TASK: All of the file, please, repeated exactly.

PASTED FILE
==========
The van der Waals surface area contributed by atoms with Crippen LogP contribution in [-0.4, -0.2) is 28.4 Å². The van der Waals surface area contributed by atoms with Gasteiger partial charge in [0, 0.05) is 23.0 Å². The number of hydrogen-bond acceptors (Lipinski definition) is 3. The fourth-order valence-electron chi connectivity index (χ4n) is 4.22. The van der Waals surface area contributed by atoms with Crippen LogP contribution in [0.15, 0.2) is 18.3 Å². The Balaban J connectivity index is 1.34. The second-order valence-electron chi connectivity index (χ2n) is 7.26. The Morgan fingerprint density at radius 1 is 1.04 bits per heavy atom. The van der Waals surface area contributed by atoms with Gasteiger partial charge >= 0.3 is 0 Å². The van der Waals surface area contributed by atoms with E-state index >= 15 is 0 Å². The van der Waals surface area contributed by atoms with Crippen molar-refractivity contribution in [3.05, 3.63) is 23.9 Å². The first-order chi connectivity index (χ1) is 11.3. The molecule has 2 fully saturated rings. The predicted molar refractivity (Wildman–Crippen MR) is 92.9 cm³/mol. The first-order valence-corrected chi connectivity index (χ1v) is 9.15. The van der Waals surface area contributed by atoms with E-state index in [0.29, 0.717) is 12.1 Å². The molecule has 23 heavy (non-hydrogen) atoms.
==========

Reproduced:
The van der Waals surface area contributed by atoms with Crippen LogP contribution in [-0.4, -0.2) is 28.4 Å². The van der Waals surface area contributed by atoms with Gasteiger partial charge in [0, 0.05) is 23.0 Å². The number of hydrogen-bond acceptors (Lipinski definition) is 3. The fourth-order valence-electron chi connectivity index (χ4n) is 4.22. The van der Waals surface area contributed by atoms with Crippen LogP contribution in [0.15, 0.2) is 18.3 Å². The Balaban J connectivity index is 1.34. The second-order valence-electron chi connectivity index (χ2n) is 7.26. The Morgan fingerprint density at radius 1 is 1.04 bits per heavy atom. The van der Waals surface area contributed by atoms with Gasteiger partial charge >= 0.3 is 0 Å². The van der Waals surface area contributed by atoms with E-state index >= 15 is 0 Å². The van der Waals surface area contributed by atoms with Crippen molar-refractivity contribution in [3.05, 3.63) is 23.9 Å². The first-order chi connectivity index (χ1) is 11.3. The molecule has 2 fully saturated rings. The predicted molar refractivity (Wildman–Crippen MR) is 92.9 cm³/mol. The first-order valence-corrected chi connectivity index (χ1v) is 9.15. The van der Waals surface area contributed by atoms with E-state index in [0.29, 0.717) is 12.1 Å². The molecule has 23 heavy (non-hydrogen) atoms.